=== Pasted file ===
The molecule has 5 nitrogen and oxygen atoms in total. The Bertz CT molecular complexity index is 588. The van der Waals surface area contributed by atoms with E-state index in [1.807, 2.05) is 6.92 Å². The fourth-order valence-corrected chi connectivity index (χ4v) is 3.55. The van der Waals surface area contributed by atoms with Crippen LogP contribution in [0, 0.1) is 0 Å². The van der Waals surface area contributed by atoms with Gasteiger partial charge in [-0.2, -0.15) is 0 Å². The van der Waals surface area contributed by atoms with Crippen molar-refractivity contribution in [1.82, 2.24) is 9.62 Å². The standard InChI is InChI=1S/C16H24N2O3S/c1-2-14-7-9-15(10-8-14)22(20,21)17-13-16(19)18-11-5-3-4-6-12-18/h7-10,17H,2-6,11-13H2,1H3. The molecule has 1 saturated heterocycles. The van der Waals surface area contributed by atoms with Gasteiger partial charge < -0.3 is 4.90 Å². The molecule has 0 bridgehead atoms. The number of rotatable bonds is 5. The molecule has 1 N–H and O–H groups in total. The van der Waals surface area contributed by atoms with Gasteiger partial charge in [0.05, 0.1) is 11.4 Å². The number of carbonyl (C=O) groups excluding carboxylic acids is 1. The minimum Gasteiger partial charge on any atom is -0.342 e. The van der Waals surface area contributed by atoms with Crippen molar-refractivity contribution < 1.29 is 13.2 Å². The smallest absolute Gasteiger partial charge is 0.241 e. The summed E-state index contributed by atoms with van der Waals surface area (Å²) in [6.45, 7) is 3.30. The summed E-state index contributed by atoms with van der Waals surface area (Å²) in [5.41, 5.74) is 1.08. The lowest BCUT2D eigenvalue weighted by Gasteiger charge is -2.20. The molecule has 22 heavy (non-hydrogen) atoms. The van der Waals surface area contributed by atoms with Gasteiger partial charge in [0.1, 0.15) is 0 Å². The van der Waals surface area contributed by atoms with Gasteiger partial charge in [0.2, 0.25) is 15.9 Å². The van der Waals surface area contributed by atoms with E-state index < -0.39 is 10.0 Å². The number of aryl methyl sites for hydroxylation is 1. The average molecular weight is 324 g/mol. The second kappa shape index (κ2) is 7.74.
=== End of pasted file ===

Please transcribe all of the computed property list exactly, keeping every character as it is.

The molecule has 5 nitrogen and oxygen atoms in total. The Bertz CT molecular complexity index is 588. The van der Waals surface area contributed by atoms with E-state index in [1.807, 2.05) is 6.92 Å². The fourth-order valence-corrected chi connectivity index (χ4v) is 3.55. The van der Waals surface area contributed by atoms with Crippen LogP contribution in [0, 0.1) is 0 Å². The van der Waals surface area contributed by atoms with Gasteiger partial charge in [-0.2, -0.15) is 0 Å². The van der Waals surface area contributed by atoms with Crippen molar-refractivity contribution in [1.82, 2.24) is 9.62 Å². The standard InChI is InChI=1S/C16H24N2O3S/c1-2-14-7-9-15(10-8-14)22(20,21)17-13-16(19)18-11-5-3-4-6-12-18/h7-10,17H,2-6,11-13H2,1H3. The molecule has 1 saturated heterocycles. The van der Waals surface area contributed by atoms with Gasteiger partial charge < -0.3 is 4.90 Å². The molecule has 0 bridgehead atoms. The number of rotatable bonds is 5. The molecule has 1 N–H and O–H groups in total. The van der Waals surface area contributed by atoms with Gasteiger partial charge in [0.05, 0.1) is 11.4 Å². The number of carbonyl (C=O) groups excluding carboxylic acids is 1. The minimum Gasteiger partial charge on any atom is -0.342 e. The van der Waals surface area contributed by atoms with Crippen molar-refractivity contribution < 1.29 is 13.2 Å². The smallest absolute Gasteiger partial charge is 0.241 e. The summed E-state index contributed by atoms with van der Waals surface area (Å²) in [6.45, 7) is 3.30. The summed E-state index contributed by atoms with van der Waals surface area (Å²) in [5.41, 5.74) is 1.08. The lowest BCUT2D eigenvalue weighted by Gasteiger charge is -2.20. The molecule has 22 heavy (non-hydrogen) atoms. The van der Waals surface area contributed by atoms with Gasteiger partial charge in [0.1, 0.15) is 0 Å². The van der Waals surface area contributed by atoms with Gasteiger partial charge in [0.2, 0.25) is 15.9 Å². The van der Waals surface area contributed by atoms with E-state index < -0.39 is 10.0 Å². The number of aryl methyl sites for hydroxylation is 1. The average molecular weight is 324 g/mol. The second kappa shape index (κ2) is 7.74.